In 1849, the vessel Emily commanded by Captain Anderson wrecked on the Andaman shores. In his letter to the owners, he narrated the batterings on the crewmen by the natives. The vessel Flying Fish also wrecked on 17th October 1849 westwards of Barren island, while its Commander Captain Shaw and other mariners succeeded in escaping to Narcondam island. On 13th January 1855, it was reported that three seamen of the Fyze Buksh of Moulmein had been murdered and four others were wounded by the aborigines at the Andamans. There were repeated instances of assaults by the Andamanese on unguarded crew of ships. These happenings and a number of similar incidents arrested the attention of the Government and made them ponder over having a colony on the Andamans.
In letter No. 4152 of 28th November 1855 addressed to the secretary to the government of Bengal, the functioning secretary to the Government of India noticed the outrages committed by the inhabitants of the Andaman islands on ship-wrecked seamen and enquired as to the measures proposed for the protection of British subjects as may unluckily be cast away on the Andamans.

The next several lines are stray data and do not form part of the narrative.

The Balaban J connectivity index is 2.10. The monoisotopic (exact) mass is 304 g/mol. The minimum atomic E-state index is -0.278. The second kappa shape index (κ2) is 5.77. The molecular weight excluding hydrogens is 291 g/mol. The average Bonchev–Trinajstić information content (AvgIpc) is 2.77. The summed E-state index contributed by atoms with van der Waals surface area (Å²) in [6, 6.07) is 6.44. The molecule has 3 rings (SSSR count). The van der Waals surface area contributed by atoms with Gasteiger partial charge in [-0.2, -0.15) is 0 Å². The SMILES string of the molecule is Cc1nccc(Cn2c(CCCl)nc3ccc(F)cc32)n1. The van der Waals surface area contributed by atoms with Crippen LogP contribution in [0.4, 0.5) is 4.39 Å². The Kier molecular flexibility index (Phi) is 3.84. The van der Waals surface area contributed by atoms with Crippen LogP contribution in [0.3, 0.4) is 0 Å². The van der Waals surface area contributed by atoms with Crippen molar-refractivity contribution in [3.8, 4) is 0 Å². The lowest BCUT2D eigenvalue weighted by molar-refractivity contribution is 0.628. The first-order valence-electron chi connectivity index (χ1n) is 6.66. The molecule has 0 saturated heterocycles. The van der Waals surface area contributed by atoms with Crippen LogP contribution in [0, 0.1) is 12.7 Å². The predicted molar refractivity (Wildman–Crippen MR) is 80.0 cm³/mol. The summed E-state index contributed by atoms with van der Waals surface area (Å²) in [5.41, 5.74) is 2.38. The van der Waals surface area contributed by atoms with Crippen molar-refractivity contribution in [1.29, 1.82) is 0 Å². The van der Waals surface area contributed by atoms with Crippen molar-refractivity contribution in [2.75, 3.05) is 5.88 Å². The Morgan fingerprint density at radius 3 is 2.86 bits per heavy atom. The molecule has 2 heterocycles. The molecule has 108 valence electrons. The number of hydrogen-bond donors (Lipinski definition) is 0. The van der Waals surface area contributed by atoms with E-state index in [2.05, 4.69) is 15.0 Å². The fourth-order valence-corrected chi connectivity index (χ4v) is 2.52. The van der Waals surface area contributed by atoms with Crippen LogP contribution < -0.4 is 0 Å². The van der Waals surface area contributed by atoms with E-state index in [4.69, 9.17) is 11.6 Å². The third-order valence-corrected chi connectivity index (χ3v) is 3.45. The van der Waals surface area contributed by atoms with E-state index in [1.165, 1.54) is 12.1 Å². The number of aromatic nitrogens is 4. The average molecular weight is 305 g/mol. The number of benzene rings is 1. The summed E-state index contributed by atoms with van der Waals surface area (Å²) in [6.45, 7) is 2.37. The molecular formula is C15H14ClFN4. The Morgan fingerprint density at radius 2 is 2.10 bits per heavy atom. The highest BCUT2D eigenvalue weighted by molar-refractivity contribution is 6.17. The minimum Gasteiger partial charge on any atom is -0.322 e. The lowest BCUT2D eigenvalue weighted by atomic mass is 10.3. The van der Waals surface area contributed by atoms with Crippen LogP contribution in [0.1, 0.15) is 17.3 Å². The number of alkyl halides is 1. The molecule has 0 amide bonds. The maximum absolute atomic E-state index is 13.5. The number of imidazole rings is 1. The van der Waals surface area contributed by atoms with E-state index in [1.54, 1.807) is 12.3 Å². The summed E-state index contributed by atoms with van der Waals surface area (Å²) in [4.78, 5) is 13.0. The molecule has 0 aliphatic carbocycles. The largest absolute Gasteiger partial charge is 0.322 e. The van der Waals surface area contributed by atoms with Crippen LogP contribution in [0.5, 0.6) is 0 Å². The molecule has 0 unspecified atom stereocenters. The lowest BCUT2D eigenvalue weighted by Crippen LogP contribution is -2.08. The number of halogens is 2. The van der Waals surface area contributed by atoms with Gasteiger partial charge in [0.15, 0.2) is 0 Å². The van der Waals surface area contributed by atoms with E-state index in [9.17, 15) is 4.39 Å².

The government of Bengal asked Captain Henry Hopkinson, the commissioner of Arakan to submit a report. Hopkinson submitted his report on 8th February 1856 which was forwarded to the Government of India on 29th February 1856. In his report, Hopkinson favoured the reoccupation of these islands by establishing a penal settlement. While Captain Hopkinson's letter was with the Government of India, a report about the murder of some Chinese sailors at the Andamans was also received. Under these circumstances the Court of Directors ordered in October 1856 that the Andaman islands should be explored with a view to founding a settlement there. This exploration however could not be undertaken until the end of 1857. The idea of establishing a penal settlement in Andamans was therefore, already in the process of finalisation when the mutiny broke out on 10th May 1857.